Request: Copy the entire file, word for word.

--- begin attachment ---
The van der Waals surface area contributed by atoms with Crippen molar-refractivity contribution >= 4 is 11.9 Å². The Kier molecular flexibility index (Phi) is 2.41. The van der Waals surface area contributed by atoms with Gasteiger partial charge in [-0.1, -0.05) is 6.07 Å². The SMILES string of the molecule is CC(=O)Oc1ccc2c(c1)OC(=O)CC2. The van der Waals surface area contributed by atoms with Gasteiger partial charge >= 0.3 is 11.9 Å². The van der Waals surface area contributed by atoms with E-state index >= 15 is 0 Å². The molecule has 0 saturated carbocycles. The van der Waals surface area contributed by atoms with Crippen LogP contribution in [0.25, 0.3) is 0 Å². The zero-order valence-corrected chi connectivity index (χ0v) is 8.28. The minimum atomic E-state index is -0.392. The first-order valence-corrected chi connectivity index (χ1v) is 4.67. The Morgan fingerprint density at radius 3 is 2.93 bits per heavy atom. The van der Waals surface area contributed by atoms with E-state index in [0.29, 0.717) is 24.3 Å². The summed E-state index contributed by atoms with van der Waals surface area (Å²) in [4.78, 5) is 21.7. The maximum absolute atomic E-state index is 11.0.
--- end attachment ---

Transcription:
The van der Waals surface area contributed by atoms with Crippen molar-refractivity contribution >= 4 is 11.9 Å². The Kier molecular flexibility index (Phi) is 2.41. The van der Waals surface area contributed by atoms with Gasteiger partial charge in [-0.1, -0.05) is 6.07 Å². The SMILES string of the molecule is CC(=O)Oc1ccc2c(c1)OC(=O)CC2. The van der Waals surface area contributed by atoms with Gasteiger partial charge >= 0.3 is 11.9 Å². The van der Waals surface area contributed by atoms with E-state index >= 15 is 0 Å². The molecule has 0 saturated carbocycles. The van der Waals surface area contributed by atoms with Crippen LogP contribution in [0.25, 0.3) is 0 Å². The zero-order valence-corrected chi connectivity index (χ0v) is 8.28. The minimum atomic E-state index is -0.392. The first-order valence-corrected chi connectivity index (χ1v) is 4.67. The Morgan fingerprint density at radius 3 is 2.93 bits per heavy atom. The van der Waals surface area contributed by atoms with E-state index in [0.29, 0.717) is 24.3 Å². The summed E-state index contributed by atoms with van der Waals surface area (Å²) in [4.78, 5) is 21.7. The maximum absolute atomic E-state index is 11.0.